Tick-borne encephalitis virus habitats in North East Germany: reemergence of TBEV in ticks after 15 years of inactivity.

Frimmel S, Krienke A, Riebold D, Loebermann M, Littmann M, Fiedler K, Klaus C, Süss J, Reisinger EC - Biomed Res Int (2014)

Tick-collection sites from 2007, where autochthonous cases of TBE have appeared in Mecklenburg-West Pomerania since 2004 and natural TBEV foci of 1992.
© Copyright Policy
Related In: Results  -  Collection

License
Show All Figures
getmorefigures.php?uid=PMC4109299&req=5

fig1: Tick-collection sites from 2007, where autochthonous cases of TBE have appeared in Mecklenburg-West Pomerania since 2004 and natural TBEV foci of 1992.
Mentions: Mecklenburg-West Pomerania had never been declared as an area of risk according to the definition of the public health authority, but few autochthonous cases and TBEV-RNA detection in ticks showed a low activity of the virus in the past: from 1960 to 1985, four human cases of TBE were reported east of the town Neustrelitz in Mecklenburg-West Pomerania [6, 14, 15], and natural foci of TBEV were detected in tick pools in North East Germany using RT-PCR in 1992 [14, 16] (Figure 1). Between 1992 and 2003, a total of 16,089 ticks tested negative for TBEV in Mecklenburg-West Pomerania and it was thought that TBEV had disappeared from this area (Health Department of the State of Mecklenburg-West Pomerania, unpublished data) [17].

Bottom Line: Using nested RT-PCR, we were able to confirm the presence of TBEV in ticks for the first time after 15 years.A phylogenetic analysis revealed a close relationship between the sequences we obtained and a TBEV sequence from Mecklenburg-East Pomerania published in 1992 and pointed to the reemergence of a natural focus of TBEV after years of low activity.Our results imply that natural foci of TBEV may either persist at low levels of activity for years or reemerge through the agency of migrating birds.

View Article: PubMed Central - PubMed

Affiliation: Department of Tropical Medicine, Infectious Diseases and Nephrology, University of Rostock Medical School, Ernst-Heydemann-Straße 6, 18057 Rostock, Germany.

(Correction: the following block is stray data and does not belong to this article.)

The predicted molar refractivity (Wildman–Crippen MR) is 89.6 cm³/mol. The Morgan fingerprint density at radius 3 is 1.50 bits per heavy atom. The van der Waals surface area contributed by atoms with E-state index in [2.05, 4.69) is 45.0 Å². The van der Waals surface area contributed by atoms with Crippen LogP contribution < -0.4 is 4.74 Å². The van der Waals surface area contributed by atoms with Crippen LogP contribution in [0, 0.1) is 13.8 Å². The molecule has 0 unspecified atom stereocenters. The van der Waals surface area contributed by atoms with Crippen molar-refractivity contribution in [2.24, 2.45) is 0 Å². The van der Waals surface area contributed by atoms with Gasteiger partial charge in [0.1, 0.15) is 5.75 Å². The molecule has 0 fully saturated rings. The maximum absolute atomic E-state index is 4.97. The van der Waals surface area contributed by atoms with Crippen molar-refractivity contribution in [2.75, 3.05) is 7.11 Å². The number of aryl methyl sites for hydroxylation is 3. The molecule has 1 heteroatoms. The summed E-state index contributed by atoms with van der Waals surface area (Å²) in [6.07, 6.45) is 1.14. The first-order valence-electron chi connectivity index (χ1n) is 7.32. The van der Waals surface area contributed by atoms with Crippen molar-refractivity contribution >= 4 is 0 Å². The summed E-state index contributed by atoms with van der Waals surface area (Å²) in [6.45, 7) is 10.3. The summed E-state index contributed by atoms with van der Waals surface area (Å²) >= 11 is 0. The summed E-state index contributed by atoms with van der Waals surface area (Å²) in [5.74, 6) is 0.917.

ABSTRACT
The incidence of tick-borne encephalitis has risen in Europe since 1990 and the tick-borne encephalitis virus (TBEV) has been documented to be spreading into regions where it was not previously endemic. In Mecklenburg-West Pomerania, a federal state in Northern Germany, TBEV was not detectable in over 16,000 collected ticks between 1992 and 2004. Until 2004, the last human case of TBE in the region was reported in 1985. Following the occurrence of three autochthonous human cases of TBE after 2004, however, we collected ticks from the areas in which the infections were contracted. To increase the chance of detecting TBEV-RNA, some of the ticks were fed on mice. Using nested RT-PCR, we were able to confirm the presence of TBEV in ticks for the first time after 15 years. A phylogenetic analysis revealed a close relationship between the sequences we obtained and a TBEV sequence from Mecklenburg-East Pomerania published in 1992 and pointed to the reemergence of a natural focus of TBEV after years of low activity. Our results imply that natural foci of TBEV may either persist at low levels of activity for years or reemerge through the agency of migrating birds.

Show MeSH
Related in: MedlinePlus